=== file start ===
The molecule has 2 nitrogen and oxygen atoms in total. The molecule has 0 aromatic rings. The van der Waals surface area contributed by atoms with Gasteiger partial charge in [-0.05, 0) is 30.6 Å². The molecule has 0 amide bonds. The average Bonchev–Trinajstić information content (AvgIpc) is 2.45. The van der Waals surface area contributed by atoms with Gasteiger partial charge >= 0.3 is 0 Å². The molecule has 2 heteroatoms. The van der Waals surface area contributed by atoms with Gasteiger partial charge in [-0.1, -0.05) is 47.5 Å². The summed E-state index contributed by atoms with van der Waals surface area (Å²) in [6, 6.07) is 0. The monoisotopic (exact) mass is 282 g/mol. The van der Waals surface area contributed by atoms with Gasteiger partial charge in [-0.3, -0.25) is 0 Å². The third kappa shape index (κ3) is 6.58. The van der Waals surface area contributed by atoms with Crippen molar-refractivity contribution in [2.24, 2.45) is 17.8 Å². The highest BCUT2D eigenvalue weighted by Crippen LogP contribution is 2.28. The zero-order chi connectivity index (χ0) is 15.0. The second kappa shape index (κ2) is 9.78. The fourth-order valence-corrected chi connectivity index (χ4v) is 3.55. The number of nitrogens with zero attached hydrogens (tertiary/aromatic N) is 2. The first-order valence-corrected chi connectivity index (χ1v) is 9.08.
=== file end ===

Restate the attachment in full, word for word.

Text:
The molecule has 2 nitrogen and oxygen atoms in total. The molecule has 0 aromatic rings. The van der Waals surface area contributed by atoms with Gasteiger partial charge in [-0.05, 0) is 30.6 Å². The molecule has 0 amide bonds. The average Bonchev–Trinajstić information content (AvgIpc) is 2.45. The van der Waals surface area contributed by atoms with Gasteiger partial charge >= 0.3 is 0 Å². The molecule has 2 heteroatoms. The van der Waals surface area contributed by atoms with Gasteiger partial charge in [-0.1, -0.05) is 47.5 Å². The summed E-state index contributed by atoms with van der Waals surface area (Å²) in [6, 6.07) is 0. The monoisotopic (exact) mass is 282 g/mol. The van der Waals surface area contributed by atoms with Gasteiger partial charge in [-0.3, -0.25) is 0 Å². The third kappa shape index (κ3) is 6.58. The van der Waals surface area contributed by atoms with Crippen molar-refractivity contribution in [2.24, 2.45) is 17.8 Å². The highest BCUT2D eigenvalue weighted by Crippen LogP contribution is 2.28. The zero-order chi connectivity index (χ0) is 15.0. The second kappa shape index (κ2) is 9.78. The fourth-order valence-corrected chi connectivity index (χ4v) is 3.55. The number of nitrogens with zero attached hydrogens (tertiary/aromatic N) is 2. The first-order valence-corrected chi connectivity index (χ1v) is 9.08.